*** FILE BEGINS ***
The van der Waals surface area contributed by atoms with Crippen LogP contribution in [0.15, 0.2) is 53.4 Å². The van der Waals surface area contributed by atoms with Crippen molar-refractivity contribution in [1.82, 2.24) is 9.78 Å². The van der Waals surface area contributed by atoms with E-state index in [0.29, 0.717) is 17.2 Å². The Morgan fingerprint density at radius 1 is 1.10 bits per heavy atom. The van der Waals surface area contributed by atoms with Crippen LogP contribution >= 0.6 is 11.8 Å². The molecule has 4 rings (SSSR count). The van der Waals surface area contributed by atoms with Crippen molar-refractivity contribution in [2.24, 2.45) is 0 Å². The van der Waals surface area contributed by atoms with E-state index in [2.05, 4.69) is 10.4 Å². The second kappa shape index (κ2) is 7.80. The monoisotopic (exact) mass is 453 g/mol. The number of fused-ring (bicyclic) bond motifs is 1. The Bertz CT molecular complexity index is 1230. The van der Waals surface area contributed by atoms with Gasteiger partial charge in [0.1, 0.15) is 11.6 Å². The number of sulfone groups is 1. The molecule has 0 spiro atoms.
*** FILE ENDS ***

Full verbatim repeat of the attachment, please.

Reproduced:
The van der Waals surface area contributed by atoms with Crippen LogP contribution in [0.15, 0.2) is 53.4 Å². The van der Waals surface area contributed by atoms with Crippen molar-refractivity contribution in [1.82, 2.24) is 9.78 Å². The van der Waals surface area contributed by atoms with E-state index in [0.29, 0.717) is 17.2 Å². The Morgan fingerprint density at radius 1 is 1.10 bits per heavy atom. The van der Waals surface area contributed by atoms with Crippen LogP contribution >= 0.6 is 11.8 Å². The molecule has 4 rings (SSSR count). The van der Waals surface area contributed by atoms with Crippen molar-refractivity contribution in [2.24, 2.45) is 0 Å². The van der Waals surface area contributed by atoms with E-state index in [2.05, 4.69) is 10.4 Å². The second kappa shape index (κ2) is 7.80. The monoisotopic (exact) mass is 453 g/mol. The number of fused-ring (bicyclic) bond motifs is 1. The Bertz CT molecular complexity index is 1230. The van der Waals surface area contributed by atoms with Gasteiger partial charge in [0.1, 0.15) is 11.6 Å². The number of sulfone groups is 1. The molecule has 0 spiro atoms.